Honey comes in an array of colors. Today we are discussing where the different colors of honey come from and what they mean for the honey in your jar.
Honey Color Varieties
Have you ever noticed that honeys from different sources are often found in varying colors?
The beekeeper at the Farmer’s Market might have a lighter honey than the beekeeper that you purchase from outside of the market… And then you find that the processed honey at the grocery store is different from both of the local honey options.
Raw honey can actually range in color from water white to a dark amber (almost black) with several colors in between.
Honey colors in the grocery store typically tend to be in the middle of this range, but the color you see on the shelf may not be the original.
Why is that?
What Causes Different Honey Colors?
Honey Bee Food Sources
Honey color is determined by the food source of the bees. Pollen and nectar from different plants will produce different colors of honey.
If you compare honey from hives in multiple regions (or climates), then you are likely to see a range of honey colors due to the pollen and nectar source differences in each region.
The availability of plants also changes for each hive throughout the year. This means that the honey from one hive can change colors a few times from season to season.
Honey in the grocery store has usually gone through processing that can affect the color. As honey heats up, the color gets darker so it will darken as it goes through the pasteurization process. Honey color can also darken as it sits in a warm warehouse awaiting transport to the store.
Monofloral vs. Multifloral Honeys
Monofloral honey, also known as a single varietal, is honey from the floral nectars of one plant species.
Multifloral, or polyfloral honey, is honey that does not have a predominant plant species as its source, but is instead derived from multiple flowering plants near the beehive. This is often called wildflower honey.
What Are There Different Colors of Honey?
We mentioned water white and dark amber, but what about the honey colors that are found in between those two ends of the spectrum?
While honey color does not play a part in the USDA quality grade of honey, it is still commonly measured. Honey color in the United States is measured using the pfund scale. This is a continuous scale that measures the ”length” of honey in millimeters.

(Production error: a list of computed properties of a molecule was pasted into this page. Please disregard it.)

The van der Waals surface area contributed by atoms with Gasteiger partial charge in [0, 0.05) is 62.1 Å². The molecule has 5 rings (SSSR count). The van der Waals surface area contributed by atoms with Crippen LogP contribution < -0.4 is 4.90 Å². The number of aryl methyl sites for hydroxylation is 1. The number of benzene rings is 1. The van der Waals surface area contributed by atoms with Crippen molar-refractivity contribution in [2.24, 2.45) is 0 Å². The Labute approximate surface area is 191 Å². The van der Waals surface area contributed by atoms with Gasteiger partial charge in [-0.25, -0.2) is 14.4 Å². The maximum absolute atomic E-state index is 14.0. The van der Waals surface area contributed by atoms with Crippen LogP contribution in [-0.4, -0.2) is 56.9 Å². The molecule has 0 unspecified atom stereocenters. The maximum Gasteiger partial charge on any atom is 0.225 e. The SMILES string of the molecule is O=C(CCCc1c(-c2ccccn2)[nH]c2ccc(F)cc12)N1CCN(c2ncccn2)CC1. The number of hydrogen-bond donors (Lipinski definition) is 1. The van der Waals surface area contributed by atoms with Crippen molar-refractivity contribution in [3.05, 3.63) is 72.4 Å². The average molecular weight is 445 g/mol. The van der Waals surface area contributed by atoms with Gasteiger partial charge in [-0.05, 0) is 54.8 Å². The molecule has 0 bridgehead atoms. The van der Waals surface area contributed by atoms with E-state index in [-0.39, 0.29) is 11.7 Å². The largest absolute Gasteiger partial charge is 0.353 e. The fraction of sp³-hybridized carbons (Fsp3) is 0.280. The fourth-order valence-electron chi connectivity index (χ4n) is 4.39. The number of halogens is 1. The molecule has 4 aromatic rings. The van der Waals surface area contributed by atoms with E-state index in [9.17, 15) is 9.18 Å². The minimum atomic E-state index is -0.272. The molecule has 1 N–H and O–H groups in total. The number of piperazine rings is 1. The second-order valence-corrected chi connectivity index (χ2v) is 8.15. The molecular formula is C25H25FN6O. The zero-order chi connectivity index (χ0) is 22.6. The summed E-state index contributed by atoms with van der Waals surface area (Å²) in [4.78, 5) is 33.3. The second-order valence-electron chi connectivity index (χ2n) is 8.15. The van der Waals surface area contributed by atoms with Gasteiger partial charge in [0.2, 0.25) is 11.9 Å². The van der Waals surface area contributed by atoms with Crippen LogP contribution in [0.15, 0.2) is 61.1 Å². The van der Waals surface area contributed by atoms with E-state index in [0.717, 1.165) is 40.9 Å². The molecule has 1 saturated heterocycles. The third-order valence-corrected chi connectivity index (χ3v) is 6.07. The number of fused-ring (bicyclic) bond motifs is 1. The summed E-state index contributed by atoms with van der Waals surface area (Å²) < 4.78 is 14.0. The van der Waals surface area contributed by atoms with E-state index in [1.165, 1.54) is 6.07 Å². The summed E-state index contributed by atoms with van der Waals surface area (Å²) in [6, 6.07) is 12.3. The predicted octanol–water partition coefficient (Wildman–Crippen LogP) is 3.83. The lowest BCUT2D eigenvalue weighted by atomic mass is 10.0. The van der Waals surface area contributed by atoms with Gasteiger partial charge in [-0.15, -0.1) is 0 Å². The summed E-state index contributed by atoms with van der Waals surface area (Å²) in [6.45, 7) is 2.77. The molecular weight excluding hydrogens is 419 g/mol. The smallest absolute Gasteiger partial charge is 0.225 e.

The Pfund color grader is an amber colored glass wedge that goes from light to dark. Honey is placed on the wedge and where the color matches is where it is measured.
The U.S. Department of Agriculture recognizes 7 honey colors:
1. Water White Honey
You’ve never seen white honey? That’s because this honey isn’t actually white at all. “White” here simply means “colorless” and transparent.
Water White Honey is <9 millimeters on the Pfund Scale.
2. Extra White Honey
Extra White Honey has just a bit more color to it than water white honey. It tends to have a very light yellow tint while still remaining transparent.
Extra White Honey is 9-17 millimeters on the Pfund Scale.
3. White Honey
White Honey moves up the color scale one notch with a slightly more yellow/very light amber coloring. This honey is also transparent.
White Honey is 18-34 millimeters on the Pfund Scale.
4. Extra Light Amber Honey
Extra Light Amber Honey is commonly seen on grocery store shelves. It is transparent and has a light orange / amber hue.
Extra Light Amber Honey is 35-50 millimeters on the Pfund Scale.
5. Light Amber Honey
Light Amber Honey is also commonly sold in grocery stores. At this point, the honey isn’t completely transparent and it has a deeper orange / amber hue.
Light Amber Honey is 51-85 millimeters on the Pfund Scale.
6. Amber Honey
Amber honey is a deep orange color and it is not transparent.
Amber Honey is 86-114 millimeters on the Pfund Scale.
7. Dark Amber Honey
Dark Amber Honey is sometimes referred to as “motor oil black”. It is very dark and opaque.
Dark Amber Honey is >114 millimeters on the Pfund Scale.
Light Honey vs. Dark Honey
The color of honey is directly related to the honey’s overall appearance, flavor, and nutritional value. This is because the color is caused by the honey bee’s food source and the pollen / nectar source determines the flavor, appearance, and nutrition of the honey.
Lighter honey is said to have a higher water content which results in fewer nutrients and a mild taste.
Examples of light honey floral sources:
- Black Locust Trees
- Apple Blossom
Darker honey contains less water and yields a more complex and rich flavor. Dark honeys are also known to have more antioxidants, vitamins, and minerals than light honeys.
Examples of dark honey floral sources:
Keep in mind that processed honey can appear darker due to the sugars burning during processing even if the honey wasn’t dark to begin with.
**The differences listed here generally hold true, but there are some exceptions depending on the type of plant pollen that makes up the honey. For example, tupelo honey is generally lighter in color, but it is very aromatic and flavorful.